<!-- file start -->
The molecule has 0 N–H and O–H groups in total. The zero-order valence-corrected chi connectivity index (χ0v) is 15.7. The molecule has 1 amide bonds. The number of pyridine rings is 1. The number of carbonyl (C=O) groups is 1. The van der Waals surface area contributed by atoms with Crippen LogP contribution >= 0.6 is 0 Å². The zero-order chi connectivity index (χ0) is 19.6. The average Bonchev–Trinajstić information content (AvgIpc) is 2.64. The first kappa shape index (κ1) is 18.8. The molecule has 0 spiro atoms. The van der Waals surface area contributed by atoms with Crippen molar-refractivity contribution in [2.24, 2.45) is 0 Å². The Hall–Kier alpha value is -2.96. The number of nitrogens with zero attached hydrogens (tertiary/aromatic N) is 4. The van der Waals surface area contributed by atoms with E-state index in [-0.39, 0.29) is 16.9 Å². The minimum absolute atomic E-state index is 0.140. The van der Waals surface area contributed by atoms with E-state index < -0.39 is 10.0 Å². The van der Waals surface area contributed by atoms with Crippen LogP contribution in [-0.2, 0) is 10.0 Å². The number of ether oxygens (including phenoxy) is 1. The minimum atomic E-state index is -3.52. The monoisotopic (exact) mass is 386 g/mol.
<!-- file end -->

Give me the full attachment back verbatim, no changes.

The molecule has 0 N–H and O–H groups in total. The zero-order valence-corrected chi connectivity index (χ0v) is 15.7. The molecule has 1 amide bonds. The number of pyridine rings is 1. The number of carbonyl (C=O) groups is 1. The van der Waals surface area contributed by atoms with Crippen LogP contribution >= 0.6 is 0 Å². The zero-order chi connectivity index (χ0) is 19.6. The average Bonchev–Trinajstić information content (AvgIpc) is 2.64. The first kappa shape index (κ1) is 18.8. The molecule has 0 spiro atoms. The van der Waals surface area contributed by atoms with Crippen molar-refractivity contribution in [2.24, 2.45) is 0 Å². The Hall–Kier alpha value is -2.96. The number of nitrogens with zero attached hydrogens (tertiary/aromatic N) is 4. The van der Waals surface area contributed by atoms with E-state index in [-0.39, 0.29) is 16.9 Å². The minimum absolute atomic E-state index is 0.140. The van der Waals surface area contributed by atoms with E-state index < -0.39 is 10.0 Å². The van der Waals surface area contributed by atoms with Crippen LogP contribution in [-0.2, 0) is 10.0 Å². The number of ether oxygens (including phenoxy) is 1. The minimum atomic E-state index is -3.52. The monoisotopic (exact) mass is 386 g/mol.